Dating uses properties atoms
In archaeology, radioactive isotopes are used to determine the age of a sample, called Carbon Dating.
Since the Carbon-14 isotope is radioactive it has been used to assess the age of matter.
As the isotopes decay and release energy, that energy destroys the tumour.
The isotopes of an element have the same chemical properties but different weights.
This means it is difficult to separate isotopes from each other by chemical processes.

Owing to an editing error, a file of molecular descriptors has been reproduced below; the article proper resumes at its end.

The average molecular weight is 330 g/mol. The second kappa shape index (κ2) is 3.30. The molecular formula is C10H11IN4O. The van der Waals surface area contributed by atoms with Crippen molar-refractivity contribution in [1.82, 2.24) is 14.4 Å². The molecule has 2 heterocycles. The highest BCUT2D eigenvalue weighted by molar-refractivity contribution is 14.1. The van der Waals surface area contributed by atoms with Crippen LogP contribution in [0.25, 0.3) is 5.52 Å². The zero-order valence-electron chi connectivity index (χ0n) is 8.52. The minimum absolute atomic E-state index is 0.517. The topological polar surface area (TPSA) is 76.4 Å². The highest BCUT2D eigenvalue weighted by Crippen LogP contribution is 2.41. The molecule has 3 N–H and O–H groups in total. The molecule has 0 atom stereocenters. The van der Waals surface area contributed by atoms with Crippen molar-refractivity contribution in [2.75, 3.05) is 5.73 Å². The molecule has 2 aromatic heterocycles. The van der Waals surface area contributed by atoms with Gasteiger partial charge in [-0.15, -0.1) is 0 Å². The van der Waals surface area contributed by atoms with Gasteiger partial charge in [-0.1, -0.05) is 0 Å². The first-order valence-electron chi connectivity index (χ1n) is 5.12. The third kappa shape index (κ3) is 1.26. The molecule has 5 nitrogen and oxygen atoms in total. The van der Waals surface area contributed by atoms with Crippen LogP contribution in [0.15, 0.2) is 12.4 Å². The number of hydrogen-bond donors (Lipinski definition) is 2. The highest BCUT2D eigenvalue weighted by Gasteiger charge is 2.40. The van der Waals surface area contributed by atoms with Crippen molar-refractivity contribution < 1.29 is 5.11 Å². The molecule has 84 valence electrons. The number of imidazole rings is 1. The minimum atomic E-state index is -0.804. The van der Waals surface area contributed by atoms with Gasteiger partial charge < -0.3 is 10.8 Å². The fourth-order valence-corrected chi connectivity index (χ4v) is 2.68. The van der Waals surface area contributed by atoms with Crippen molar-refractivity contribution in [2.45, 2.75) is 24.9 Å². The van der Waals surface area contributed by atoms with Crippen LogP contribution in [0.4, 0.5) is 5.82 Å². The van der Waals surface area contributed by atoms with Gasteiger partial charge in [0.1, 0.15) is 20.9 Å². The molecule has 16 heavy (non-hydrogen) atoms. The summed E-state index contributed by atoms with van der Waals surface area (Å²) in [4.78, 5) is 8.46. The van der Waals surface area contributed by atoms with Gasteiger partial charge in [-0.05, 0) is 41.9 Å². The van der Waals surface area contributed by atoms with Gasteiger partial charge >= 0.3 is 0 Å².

Since C-14 decays at a rate where half of it has changed in about 5600 years – known as its half-life – the years since death can be calculated. Their numbers and ratios have been constant since the formation of the solar system The term stable in this context means ‘not radioactive’.
For example, if the object or fossil has only 1/4 of the C-14 in it as compared with living objects, it died around 11,200 years ago. Radiogenic isotopes are isotopes formed from decay of radioactive isotopes; 87Sr is a commonly used radiogenic isotope. Twenty elements, including fluorine, sodium, aluminum, phosphorus, and gold, have only one stable isotope.
The uses of isotopes have been widespread, in all sectors of life. Radioactive isotopes are more common than stable isotopes.